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Law and EmploymentLessons from Latin America and the Caribbean$
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James J. Heckman and Carmen Pages

Print publication date: 2004

Print ISBN-13: 9780226322827

Published to Chicago Scholarship Online: March 2013

DOI: 10.7208/chicago/9780226322858.001.0001

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Introduction

Introduction

Chapter:
(p.1) Introduction
Source:
Law and Employment
Author(s):

James J. Heckman

, Carmen Pagés
Publisher:
University of Chicago Press
DOI:10.7208/chicago/9780226322858.003.0001

This book uses microdata from diverse Latin American and Caribbean countries to investigate the impact of regulation on their labor markets. Common methodologies are applied to extract empirical regularities from the region. Latin America and the Caribbean are of interest in their own right. But for several reasons, the lessons learned from studies of these labor markets have much greater generality. The shifts in the policy regimes experienced in the region are dramatic by the Organization for Economic Cooperation and Development (OECD) standards, and many of these regime shifts are exogenous. This large and exogenous variation provides identifying power not available to analysts studying regulation in Europe and North America. Given the evidence on the comparability of labor demand functions around the world, lessons about the impact of regulation learned from Latin American labor markets apply more generally.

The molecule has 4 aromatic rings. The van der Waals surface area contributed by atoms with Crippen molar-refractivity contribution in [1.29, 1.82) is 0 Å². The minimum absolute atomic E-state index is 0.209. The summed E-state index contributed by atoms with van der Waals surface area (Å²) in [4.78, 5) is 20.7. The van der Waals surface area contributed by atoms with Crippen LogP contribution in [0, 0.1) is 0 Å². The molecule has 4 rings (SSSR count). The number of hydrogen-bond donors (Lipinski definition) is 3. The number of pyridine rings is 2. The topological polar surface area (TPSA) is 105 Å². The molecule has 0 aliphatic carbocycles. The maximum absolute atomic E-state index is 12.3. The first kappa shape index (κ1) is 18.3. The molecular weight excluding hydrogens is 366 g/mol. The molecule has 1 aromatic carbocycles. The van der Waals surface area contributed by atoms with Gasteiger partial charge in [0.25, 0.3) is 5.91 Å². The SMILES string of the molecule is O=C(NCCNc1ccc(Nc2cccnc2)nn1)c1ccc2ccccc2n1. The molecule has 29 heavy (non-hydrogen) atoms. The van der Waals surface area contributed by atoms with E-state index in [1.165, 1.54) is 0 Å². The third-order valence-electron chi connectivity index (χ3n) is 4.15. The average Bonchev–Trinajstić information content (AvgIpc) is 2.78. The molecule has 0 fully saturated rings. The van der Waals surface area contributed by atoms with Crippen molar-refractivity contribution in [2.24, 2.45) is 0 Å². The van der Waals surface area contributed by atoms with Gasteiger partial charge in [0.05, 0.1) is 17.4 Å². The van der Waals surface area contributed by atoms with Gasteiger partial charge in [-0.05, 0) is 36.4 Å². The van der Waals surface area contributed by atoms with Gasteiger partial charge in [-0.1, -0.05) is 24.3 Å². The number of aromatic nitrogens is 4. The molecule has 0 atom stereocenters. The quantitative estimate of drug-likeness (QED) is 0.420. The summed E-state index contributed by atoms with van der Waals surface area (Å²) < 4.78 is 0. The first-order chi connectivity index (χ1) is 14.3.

Keywords:   labor market, Latin America, Caribbean, OECD standards, labor demand functions, market regulation

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